Geoenginering for Climate warming

Solar geoengineering for climate warming may be a ‘fire extinguisher’ and bring temperatures down by 1o and at a cost less than many of the other climate change remediation opportunities. For a good podcast from Physics World in Mar 2022 listen to the pros and cons of injecting large amounts of aerosols into the atmosphere to offset global warming.

Many Geoengineering Options

Many options are proposed for solar radiation management (SRM). These are discussed in detail in Carbon Brief. While they deal with some issues of climate change, they don’t address ocean acidification and other issues. Wikipedia References

  • Stratospheric aerosol injection – sending sunblocking particles into the stratosphere
  • Marine Cloud Brightening – sraying seawater thousands of metres into the air to seed the formation of stratocumulus clouds that will deflect sunlight
  • Space Sunshanes – installing sun-shields or mirrors in space to reflect the sun
  • High-albedo crops and buildings but unlikely to make much difference, except in cities
  • Ocean mirror – by creating foam, or microbubbles to reflect more sunlight.
  • Cloud thinning- removing cirrus clouds which adsorb sunlight and heat up.

Cost of SAIL-1

In 2018 Dr Wake Smith at Yale University and Gernot Wagner at Harvard University proposed the SAIL-1 system. Sail is a Stratospheric Aerosol Injection Lofter Aircraft Concept which would use special large-winged aircraft to disperse 15 tons of sulfate or calcite aerosol particulates at 20 km (65,000 feet). To maintain a 1 °C cooling effect, this would cost about $43bn per year to operate. Subsequent publications by them to release material at 25km rather than 20km, demonstrated the trade-off from less product required., to aeronautical problems with release at higher altitudes. Gernot Wagner has a book called Geoengineering – the Gamble

Engineering versus Political

While the technology would reduce temperatures by 1o, the challenge is that every country would be affected due to the mixing in the stratosphere, so if one country launched the product, then everyone would be impacted as the wind moves both east west but also from Arctic to Antarctic. The product would be shorted lived, about 1 to 2 years, compared with CO2 that lasts for decades or millenia.

GeoEngineering for climate warming works

Solar geoengineering offers a way of mitigating the effects of global warming by reflecting incoming sunlight back into space – thereby cooling the Earth. One way of doing this is to inject aerosols into the atmosphere. Scientists and engineers know that this works because of the historical cooling that occurred after major volcanic eruptions, which injected vast amounts of material into the atmosphere. (Physics World)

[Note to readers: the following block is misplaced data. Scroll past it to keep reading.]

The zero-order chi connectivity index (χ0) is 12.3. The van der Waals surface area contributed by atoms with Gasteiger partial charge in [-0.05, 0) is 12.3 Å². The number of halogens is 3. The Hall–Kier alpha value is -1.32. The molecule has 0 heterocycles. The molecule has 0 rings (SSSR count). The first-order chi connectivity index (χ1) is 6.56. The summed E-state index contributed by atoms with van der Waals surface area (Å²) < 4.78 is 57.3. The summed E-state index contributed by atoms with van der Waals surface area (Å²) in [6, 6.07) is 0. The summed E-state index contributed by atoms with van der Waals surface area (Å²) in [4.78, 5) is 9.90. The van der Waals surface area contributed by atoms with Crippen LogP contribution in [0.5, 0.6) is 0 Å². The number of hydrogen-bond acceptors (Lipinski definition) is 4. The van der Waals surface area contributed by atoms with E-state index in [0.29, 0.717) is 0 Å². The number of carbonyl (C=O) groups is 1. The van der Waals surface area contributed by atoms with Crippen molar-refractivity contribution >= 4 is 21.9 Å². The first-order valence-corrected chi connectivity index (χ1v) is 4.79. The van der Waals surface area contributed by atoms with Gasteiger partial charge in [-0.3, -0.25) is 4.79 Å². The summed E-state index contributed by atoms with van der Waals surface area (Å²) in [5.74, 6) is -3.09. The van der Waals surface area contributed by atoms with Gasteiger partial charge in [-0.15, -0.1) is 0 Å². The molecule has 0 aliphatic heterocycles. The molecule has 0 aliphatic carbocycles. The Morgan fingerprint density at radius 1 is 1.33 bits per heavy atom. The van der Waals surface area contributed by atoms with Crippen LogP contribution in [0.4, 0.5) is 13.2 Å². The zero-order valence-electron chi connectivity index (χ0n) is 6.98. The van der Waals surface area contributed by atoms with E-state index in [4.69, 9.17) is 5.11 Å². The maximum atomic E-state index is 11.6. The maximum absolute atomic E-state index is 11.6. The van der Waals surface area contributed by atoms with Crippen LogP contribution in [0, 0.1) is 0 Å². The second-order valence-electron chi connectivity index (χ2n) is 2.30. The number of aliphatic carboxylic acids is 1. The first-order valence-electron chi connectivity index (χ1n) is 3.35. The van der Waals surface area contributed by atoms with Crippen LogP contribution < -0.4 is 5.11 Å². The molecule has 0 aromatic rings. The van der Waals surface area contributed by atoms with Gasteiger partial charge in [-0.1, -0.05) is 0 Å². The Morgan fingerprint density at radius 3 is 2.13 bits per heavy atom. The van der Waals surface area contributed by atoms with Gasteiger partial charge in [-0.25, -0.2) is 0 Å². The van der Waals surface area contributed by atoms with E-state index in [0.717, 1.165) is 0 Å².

The SAIL-1 option would about $43bn per year to achieve a 1° cooling effect

How to Launch Particles to Height

The researchers propose one of 5 methods

  1. A rocket assisted version of SAIL-1;
  2. A supersonic ballistic climber derived from the F-15C fighter jet;
  3. Two-stage mothership and rocket-powered drone that are modelled on Virgin Galactic technology.
  4. The Lockheed SR-71 Blackbird supersonic reconnaissance aircraft
  5. Boeing 747–400 cruising at 12 km as a platform to hurl aerosol-containing mortar shells to 25 km.

Alternatives To Geoengineering

Dr Wake Smith stresses that although geoengineering will reduce the warming, we should not stop the other climate change mitigation such as stopping burning fossil fuels by electrifying the energy grid, electrification of the transport sector and stopping emissions from mining and agriculture. He does point out that while the engineering is feasible, the politics are less likely.

He says do mitigation first. Remediation is an option if we are unsuccessful at mitigation.

Methods Proposed for GeoEngineering for Climate Warming

Solar geoengineering for climate warming may not cool the oceans
R Climate Geoengineering options. From http://redgreenandblue.org/2018/11/13/solar-geoengineering-may-not-halt-ocean-warming/

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